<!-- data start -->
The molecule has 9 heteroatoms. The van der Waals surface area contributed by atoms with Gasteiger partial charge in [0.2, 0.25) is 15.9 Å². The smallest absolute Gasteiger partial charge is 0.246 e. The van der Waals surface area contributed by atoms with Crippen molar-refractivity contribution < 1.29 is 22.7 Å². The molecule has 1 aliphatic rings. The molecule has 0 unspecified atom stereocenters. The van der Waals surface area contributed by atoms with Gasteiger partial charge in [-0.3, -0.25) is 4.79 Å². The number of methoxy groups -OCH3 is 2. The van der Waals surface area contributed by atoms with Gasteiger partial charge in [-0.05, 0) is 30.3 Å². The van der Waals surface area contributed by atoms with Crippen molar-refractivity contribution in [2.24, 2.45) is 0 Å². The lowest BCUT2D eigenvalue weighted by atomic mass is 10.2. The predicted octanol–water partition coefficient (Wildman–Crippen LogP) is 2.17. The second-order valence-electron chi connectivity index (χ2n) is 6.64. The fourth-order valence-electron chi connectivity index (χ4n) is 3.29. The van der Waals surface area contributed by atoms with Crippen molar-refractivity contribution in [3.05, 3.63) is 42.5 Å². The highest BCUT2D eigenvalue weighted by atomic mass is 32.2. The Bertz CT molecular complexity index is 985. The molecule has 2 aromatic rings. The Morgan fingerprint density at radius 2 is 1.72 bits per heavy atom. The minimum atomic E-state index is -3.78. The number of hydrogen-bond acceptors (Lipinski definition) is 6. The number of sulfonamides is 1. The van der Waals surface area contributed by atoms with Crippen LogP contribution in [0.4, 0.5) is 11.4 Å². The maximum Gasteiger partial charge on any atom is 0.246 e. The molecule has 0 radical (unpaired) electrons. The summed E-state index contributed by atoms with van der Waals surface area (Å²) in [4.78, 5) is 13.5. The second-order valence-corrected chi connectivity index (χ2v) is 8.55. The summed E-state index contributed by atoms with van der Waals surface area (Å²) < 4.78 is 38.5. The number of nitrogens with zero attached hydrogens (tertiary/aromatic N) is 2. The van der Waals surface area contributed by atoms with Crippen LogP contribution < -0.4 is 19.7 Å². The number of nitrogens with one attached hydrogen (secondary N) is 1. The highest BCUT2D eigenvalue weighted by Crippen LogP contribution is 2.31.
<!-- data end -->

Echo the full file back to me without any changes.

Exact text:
The molecule has 9 heteroatoms. The van der Waals surface area contributed by atoms with Gasteiger partial charge in [0.2, 0.25) is 15.9 Å². The smallest absolute Gasteiger partial charge is 0.246 e. The van der Waals surface area contributed by atoms with Crippen molar-refractivity contribution < 1.29 is 22.7 Å². The molecule has 1 aliphatic rings. The molecule has 0 unspecified atom stereocenters. The van der Waals surface area contributed by atoms with Gasteiger partial charge in [-0.3, -0.25) is 4.79 Å². The number of methoxy groups -OCH3 is 2. The van der Waals surface area contributed by atoms with Gasteiger partial charge in [-0.05, 0) is 30.3 Å². The van der Waals surface area contributed by atoms with Crippen molar-refractivity contribution in [2.24, 2.45) is 0 Å². The lowest BCUT2D eigenvalue weighted by atomic mass is 10.2. The predicted octanol–water partition coefficient (Wildman–Crippen LogP) is 2.17. The second-order valence-electron chi connectivity index (χ2n) is 6.64. The fourth-order valence-electron chi connectivity index (χ4n) is 3.29. The van der Waals surface area contributed by atoms with Crippen molar-refractivity contribution in [3.05, 3.63) is 42.5 Å². The highest BCUT2D eigenvalue weighted by atomic mass is 32.2. The Bertz CT molecular complexity index is 985. The molecule has 2 aromatic rings. The Morgan fingerprint density at radius 2 is 1.72 bits per heavy atom. The minimum atomic E-state index is -3.78. The number of hydrogen-bond acceptors (Lipinski definition) is 6. The number of sulfonamides is 1. The van der Waals surface area contributed by atoms with Crippen LogP contribution in [0.4, 0.5) is 11.4 Å². The maximum Gasteiger partial charge on any atom is 0.246 e. The molecule has 0 radical (unpaired) electrons. The summed E-state index contributed by atoms with van der Waals surface area (Å²) in [4.78, 5) is 13.5. The second-order valence-corrected chi connectivity index (χ2v) is 8.55. The summed E-state index contributed by atoms with van der Waals surface area (Å²) < 4.78 is 38.5. The number of nitrogens with zero attached hydrogens (tertiary/aromatic N) is 2. The van der Waals surface area contributed by atoms with Crippen LogP contribution < -0.4 is 19.7 Å². The number of nitrogens with one attached hydrogen (secondary N) is 1. The highest BCUT2D eigenvalue weighted by Crippen LogP contribution is 2.31.